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στράψαντα. “στράπτω” is not extant in classical Attic, but occurs in Apollonius Rhodius (2nd cent. B.C.) and Oppian (2nd cent. A.D.), also in an Orphic hymn of uncertain date, and in the Anthology. In cases of this kind we should always recollect how incomplete is our knowledge of the classical Attic vocabulary, and allow for the likelihood that the learned Alexandrian poets had earlier warrant for this or that word which, as it happens, we cannot trace above them. (Cp. on “ἀκορέστατος”, 120.) With “ἀστράπτω” and “στράπτω”, cp. “ἀστεροπή” and “στεροπή, ἀσπαίρω” and “σπαίρω, ἀσταφίς” and “σταφίς, ἄσταχυς” and “στάχυς”, and many other instances in which the longer form and the shorter both belong to the classical age.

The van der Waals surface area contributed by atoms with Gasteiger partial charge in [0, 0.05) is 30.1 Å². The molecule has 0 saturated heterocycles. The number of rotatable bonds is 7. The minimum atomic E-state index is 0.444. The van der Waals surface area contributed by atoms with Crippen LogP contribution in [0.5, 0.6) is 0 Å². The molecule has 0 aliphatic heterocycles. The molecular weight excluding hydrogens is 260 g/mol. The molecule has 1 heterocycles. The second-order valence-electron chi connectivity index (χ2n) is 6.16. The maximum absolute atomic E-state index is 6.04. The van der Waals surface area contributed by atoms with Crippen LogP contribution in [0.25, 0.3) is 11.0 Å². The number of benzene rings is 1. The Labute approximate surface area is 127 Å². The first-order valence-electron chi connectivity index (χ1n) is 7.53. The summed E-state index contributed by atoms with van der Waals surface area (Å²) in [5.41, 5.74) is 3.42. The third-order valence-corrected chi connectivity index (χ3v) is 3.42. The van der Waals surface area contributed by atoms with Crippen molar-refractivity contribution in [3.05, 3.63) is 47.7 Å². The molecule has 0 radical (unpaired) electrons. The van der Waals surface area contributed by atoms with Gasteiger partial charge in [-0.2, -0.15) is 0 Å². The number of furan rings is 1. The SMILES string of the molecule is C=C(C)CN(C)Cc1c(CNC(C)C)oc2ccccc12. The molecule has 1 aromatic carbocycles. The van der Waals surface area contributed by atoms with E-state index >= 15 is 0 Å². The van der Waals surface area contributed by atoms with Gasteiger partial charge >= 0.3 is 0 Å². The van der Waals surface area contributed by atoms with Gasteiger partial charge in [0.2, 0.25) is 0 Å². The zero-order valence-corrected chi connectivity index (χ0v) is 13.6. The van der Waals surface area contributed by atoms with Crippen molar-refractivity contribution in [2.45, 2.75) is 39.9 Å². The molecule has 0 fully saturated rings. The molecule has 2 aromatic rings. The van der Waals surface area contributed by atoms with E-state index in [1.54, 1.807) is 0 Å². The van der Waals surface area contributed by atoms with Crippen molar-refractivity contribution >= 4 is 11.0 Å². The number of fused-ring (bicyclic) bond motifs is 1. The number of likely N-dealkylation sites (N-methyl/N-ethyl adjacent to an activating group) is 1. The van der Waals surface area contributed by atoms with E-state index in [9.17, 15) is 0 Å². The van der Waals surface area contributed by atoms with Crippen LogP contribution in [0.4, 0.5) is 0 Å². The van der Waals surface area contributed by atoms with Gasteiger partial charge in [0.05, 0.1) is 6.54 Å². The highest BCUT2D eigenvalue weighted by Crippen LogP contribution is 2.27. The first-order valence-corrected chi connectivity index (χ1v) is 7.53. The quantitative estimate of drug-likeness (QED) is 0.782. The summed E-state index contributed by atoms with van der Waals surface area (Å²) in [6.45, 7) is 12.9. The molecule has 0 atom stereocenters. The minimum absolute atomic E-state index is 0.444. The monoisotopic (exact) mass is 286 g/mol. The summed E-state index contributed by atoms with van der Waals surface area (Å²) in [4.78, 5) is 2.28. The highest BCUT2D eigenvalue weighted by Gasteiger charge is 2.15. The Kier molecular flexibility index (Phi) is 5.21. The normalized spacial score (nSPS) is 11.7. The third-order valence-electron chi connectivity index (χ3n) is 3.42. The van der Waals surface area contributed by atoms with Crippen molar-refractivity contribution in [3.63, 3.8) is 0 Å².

σκήψαντα (Forster) is much less forcible: the thought is of the lightningflash breaking forth as a sign in the sky (“φλέγει”, 1466), rather than of its descent on earth: and this word would hardly have passed into the MS. “στρέψαντα.

χειρὸς τῆς ἀνικήτου, gen. of point whence with στρ. ( O. T. 152Πυθῶνος...ἔβας”) rather than possess. gen. with βέλη.

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    • Sophocles, Oedipus Tyrannus, 152
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